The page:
Archiver > GEN-MEDIEVAL > 2002-07 > 1026193739

From: "Stewart, Peter" <>
Subject: RE: Ray Phair discovers proof of Countess Ida
Date: Tue, 9 Jul 2002 15:49:11 +1000

> -----Original Message-----
> From: Todd A. Farmerie [mailto:]
> Sent: Friday, 5 July 2002 12:45
> To:
> Subject: Re: Ray Phair discovers proof of Countess Ida
> Reedpcgen wrote:
> > Ray Phair posted an incredibly important message wihich
> seems to contain proof
> > of the identity of Countess Ida.
> >
> > Go to:
> >
> >
> If possible, could Ray post the original text of the probative
> document?

Without going far out of my way, I'm unable to get hold of Ray's immediate
source, _Les registres de Philippe Auguste_ vol 1, Recueil des Historiens de
la france, Documents Financiers et Administratifs 7 (Paris, 1992).

However, the same list of captives from the battle of Bouvines, edited by A
Molinier, was printed in Monumenta Germaniae Historica, Scriptores 26
(Hanover, 1882, reprinted Stuttgart & New York, 1964), pp 392-3.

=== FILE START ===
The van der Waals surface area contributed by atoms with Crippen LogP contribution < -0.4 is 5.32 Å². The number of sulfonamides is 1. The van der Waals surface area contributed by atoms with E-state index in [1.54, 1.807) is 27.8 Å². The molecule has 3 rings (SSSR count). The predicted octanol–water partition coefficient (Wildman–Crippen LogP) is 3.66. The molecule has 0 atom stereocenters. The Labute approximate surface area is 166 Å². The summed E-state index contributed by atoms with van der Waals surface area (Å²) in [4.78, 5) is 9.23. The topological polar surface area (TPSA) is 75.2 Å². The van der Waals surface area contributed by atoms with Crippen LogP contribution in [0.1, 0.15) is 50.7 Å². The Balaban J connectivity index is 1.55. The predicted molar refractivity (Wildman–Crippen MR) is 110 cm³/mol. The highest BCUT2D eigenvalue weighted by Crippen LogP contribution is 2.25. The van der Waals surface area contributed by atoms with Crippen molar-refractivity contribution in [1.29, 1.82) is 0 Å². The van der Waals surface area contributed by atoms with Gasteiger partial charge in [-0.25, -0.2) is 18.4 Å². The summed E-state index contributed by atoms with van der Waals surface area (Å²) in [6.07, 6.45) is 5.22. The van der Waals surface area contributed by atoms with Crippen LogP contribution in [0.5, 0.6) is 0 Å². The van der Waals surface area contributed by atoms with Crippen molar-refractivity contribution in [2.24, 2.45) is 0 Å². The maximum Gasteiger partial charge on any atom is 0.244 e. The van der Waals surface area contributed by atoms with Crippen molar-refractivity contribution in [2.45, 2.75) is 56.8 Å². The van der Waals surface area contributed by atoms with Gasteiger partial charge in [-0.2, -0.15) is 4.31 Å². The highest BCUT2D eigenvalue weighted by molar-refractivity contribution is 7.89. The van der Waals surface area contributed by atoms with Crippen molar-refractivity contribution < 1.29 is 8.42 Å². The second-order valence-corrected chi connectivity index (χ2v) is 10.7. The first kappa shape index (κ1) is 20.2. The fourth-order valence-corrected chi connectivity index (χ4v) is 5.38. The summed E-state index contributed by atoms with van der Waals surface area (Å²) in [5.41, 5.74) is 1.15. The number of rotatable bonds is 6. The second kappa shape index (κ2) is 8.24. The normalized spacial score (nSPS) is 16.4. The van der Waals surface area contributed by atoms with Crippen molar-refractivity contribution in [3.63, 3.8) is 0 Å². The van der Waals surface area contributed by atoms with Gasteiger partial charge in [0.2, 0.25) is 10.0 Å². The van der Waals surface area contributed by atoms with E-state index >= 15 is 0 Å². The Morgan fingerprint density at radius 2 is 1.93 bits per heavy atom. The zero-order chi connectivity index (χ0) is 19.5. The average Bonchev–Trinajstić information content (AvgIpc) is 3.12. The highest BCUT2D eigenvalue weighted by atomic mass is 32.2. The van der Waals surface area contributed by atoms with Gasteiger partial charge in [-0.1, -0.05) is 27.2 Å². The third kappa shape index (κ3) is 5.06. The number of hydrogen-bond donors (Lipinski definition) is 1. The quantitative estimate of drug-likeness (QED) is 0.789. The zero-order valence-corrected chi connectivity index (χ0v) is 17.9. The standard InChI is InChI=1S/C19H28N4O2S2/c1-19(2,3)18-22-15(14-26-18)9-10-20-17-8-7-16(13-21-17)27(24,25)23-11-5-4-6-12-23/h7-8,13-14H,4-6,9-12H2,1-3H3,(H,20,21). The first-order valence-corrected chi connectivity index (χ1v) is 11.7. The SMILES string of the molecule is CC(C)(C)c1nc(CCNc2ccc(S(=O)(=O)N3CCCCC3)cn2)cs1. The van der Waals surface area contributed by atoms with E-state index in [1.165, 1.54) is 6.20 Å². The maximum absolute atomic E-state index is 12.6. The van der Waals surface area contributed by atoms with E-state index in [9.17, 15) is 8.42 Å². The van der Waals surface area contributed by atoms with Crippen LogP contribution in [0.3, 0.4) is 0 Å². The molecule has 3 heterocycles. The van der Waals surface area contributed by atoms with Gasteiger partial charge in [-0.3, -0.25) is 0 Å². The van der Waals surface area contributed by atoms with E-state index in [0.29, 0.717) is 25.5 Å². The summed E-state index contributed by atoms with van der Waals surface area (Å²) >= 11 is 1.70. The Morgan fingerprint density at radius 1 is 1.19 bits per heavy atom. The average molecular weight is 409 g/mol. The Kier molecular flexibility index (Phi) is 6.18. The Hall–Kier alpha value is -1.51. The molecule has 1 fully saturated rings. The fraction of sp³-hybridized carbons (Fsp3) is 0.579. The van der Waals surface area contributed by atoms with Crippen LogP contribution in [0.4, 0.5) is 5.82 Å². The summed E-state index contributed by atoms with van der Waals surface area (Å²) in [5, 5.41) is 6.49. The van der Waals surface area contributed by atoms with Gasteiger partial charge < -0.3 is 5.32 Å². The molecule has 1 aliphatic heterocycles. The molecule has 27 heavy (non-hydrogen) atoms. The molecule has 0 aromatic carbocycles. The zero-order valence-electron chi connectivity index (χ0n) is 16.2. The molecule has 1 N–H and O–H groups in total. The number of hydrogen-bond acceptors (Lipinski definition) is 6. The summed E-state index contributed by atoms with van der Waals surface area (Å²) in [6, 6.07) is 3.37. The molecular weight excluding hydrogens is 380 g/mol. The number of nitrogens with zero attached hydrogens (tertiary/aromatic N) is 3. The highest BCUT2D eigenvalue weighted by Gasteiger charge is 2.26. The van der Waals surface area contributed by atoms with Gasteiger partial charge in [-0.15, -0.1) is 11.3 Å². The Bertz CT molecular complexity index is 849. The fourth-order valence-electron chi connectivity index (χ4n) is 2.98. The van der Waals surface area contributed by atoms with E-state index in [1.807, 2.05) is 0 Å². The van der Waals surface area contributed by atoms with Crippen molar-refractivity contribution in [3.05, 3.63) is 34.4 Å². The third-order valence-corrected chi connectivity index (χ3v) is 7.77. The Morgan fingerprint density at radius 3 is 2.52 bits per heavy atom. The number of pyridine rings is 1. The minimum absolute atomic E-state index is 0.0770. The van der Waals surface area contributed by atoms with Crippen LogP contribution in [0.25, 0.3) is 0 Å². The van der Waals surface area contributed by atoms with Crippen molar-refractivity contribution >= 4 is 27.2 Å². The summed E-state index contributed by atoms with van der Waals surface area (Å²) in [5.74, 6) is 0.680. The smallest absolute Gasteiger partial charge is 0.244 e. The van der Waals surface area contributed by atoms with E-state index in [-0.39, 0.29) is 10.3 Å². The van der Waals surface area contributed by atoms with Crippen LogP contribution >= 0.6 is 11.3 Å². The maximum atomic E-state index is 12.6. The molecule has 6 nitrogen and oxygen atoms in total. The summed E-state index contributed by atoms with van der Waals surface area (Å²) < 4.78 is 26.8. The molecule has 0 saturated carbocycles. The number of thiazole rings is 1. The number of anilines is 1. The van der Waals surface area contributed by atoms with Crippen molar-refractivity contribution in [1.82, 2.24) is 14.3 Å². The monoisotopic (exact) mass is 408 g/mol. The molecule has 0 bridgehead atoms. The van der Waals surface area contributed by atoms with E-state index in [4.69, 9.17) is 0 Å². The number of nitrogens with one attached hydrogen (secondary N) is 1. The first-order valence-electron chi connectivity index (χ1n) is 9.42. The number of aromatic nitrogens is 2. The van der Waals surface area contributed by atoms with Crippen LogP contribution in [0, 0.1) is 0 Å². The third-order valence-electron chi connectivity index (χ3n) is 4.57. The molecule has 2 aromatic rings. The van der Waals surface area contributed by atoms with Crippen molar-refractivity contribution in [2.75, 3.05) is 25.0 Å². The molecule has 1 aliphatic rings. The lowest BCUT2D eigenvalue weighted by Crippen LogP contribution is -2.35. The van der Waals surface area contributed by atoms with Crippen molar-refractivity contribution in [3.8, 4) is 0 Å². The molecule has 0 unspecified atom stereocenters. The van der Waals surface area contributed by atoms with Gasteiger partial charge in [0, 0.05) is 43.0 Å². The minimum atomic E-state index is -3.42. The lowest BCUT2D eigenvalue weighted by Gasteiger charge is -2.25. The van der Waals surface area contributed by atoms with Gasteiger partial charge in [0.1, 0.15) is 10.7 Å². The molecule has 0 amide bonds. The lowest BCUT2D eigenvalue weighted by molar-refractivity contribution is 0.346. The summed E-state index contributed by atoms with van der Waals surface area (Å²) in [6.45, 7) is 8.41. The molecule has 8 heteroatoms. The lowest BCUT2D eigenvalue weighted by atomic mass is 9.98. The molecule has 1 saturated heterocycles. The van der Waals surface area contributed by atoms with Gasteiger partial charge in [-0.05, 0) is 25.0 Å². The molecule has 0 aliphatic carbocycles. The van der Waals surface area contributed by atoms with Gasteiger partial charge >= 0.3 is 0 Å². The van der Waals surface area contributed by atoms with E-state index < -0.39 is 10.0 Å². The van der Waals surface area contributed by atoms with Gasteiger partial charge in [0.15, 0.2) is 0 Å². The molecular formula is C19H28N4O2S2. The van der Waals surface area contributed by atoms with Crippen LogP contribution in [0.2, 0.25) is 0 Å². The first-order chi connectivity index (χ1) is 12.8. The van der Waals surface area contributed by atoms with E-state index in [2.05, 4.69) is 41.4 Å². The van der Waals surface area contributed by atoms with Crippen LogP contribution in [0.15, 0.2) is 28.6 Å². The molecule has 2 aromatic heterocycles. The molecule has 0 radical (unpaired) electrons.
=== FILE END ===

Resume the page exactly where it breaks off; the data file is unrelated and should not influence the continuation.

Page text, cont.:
This was presumably drawn up soon after the battle (27 July 1214). The
original is stated (in 1882) to be catalogued in the (National)Archives,
Paris, as JJ VII, folio 110 et sec. The list of five prisoners sent to Paris
from the commune of Compiègne is headed by

"Rad[ulfus] Bigot, frater comitis Salesbir[iensis]"

(A note refers to "Winkelmann II, p 207 n" - I don't have time to go back to
the library & track this, which means little to me, but I suppose it may be
_Acta Imperii inedita seculi XIII_ edited by Eduard Winkelmann, 2 vols
(Innsbruck, 1880). Perhaps the note merely points out that Ralph Bigod was
related to the earl of Norfolk rather than Salisbury, as understood in the
19th century.)

In another list of 34 captives the same man is given again, as "Rad[ulfus]
le Bigot", but without mention of the earl of Salisbury.

Some confirmation of this can be found in the chronicle of Saint-Martin de
Tours written in 1225, although Ralph is not named: in the account of
Bouvines under 1214 this states:

"....Guillelmus comes Salesburiensis et frater multi magni
nominis tam barones quam alii victi capiuntur vintique in Franciam
adducuntur" [see MGH, SS 26, p 465]

It must have been well-known to the French, counting their captives' value,
that William Longespée had a brother who was taken prisoner along with him.

Peter Stewart

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